Earlier this year, MNRE invited proposals for gravity storage projects in India. That marked progress for an energy storage option that is as old as it is new now. Because, from the traditional gravity storage options that used Hydro power, we have today a whole new batch of options coming up.
While information is still awaited on the fate of the MNRE proposal for gravity storage based systems, a number of exciting options are coming out every few months.
But first, a quick word on gravity storage itself. Gravity based energy storage has been proposed as a potential solution with unique advantages of short response time and flexibility. In such systems, electricity is used to lift mass to higher elevation thereby storing potential energy and lowering this mass discharges the energy which can again be converted to electricity. Globally, a number of entities are working in this segment.
In fact, Energy Vault, a firm in the segment had also announced a venture with Tata Power back in 2018, for a similar project. We could not see any update on that yet.
Now, researchers at IIASA, (International Institute of Applied Systems analysis) are keen to prove that we can use mountains as gigantic batteries for long-term energy storage. A study by Julian Huntis of IIASA and his colleagues on storing energy in locations that have less energy demand and variable weather conditions that affect renewable energy sources led them to this direction. The team looked at places like small islands and remote places that would need less than 20 megawatts of capacity for energy storage and proposed a way to use mountains to accomplish the task.
Hunt and his team want to use a system dubbed Mountain Gravity Energy Storage (or MGES). MGES employes cranes positioned on the edge of a steep mountain to move sand (or gravel) from a storage site at the bottom to a storage site at the top. Like in a ski-lift, a motor/generator would transport the storage vessels, storing potential energy. Electricity is generated when the sand is lowered back from the upper site.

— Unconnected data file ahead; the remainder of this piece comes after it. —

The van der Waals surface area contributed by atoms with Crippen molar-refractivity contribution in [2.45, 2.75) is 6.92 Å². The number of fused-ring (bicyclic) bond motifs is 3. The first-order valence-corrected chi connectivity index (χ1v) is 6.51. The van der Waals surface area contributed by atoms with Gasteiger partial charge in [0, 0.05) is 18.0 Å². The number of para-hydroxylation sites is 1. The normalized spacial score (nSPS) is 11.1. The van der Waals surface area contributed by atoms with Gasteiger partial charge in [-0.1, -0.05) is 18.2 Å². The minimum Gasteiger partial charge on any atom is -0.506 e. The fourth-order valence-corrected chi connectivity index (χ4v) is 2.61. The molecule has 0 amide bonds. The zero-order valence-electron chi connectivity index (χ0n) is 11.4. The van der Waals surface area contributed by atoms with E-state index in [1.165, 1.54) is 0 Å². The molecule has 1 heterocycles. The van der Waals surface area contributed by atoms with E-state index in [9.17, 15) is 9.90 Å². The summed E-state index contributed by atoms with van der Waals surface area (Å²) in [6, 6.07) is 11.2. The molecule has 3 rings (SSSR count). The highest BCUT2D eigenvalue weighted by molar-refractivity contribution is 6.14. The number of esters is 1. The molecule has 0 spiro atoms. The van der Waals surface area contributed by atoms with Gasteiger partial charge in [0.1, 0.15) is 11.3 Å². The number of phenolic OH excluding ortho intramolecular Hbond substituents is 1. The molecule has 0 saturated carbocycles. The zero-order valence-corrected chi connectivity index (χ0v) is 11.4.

How much energy is created? The system takes advantage of gravity, with the energy output being proportional to the sand’s mass, gravity and the height of the mountain. Some energy would be lost due in the loading and unloading process.
Hydropower can also be employed from any kind of mountainous water source, like river streams. When it’s available, water would be used to fill storage containers instead of sand or gravel, generating electricity in that fashion. Utilizing the mountain, hydropower can be invoked from any height of the system, making it more flexible than usual hydropower, explains the press release from IIASA.
There are specific advantages to using sand, however, as Hunt explained:
“One of the benefits of this system is that sand is cheap and, unlike water, it does not evaporate – so you never lose potential energy and it can be reused innumerable times,” said Hunt. “This makes it particularly interesting for dry regions.”
A really interesting proposition, that one hopes get tried in India too, sooner than later.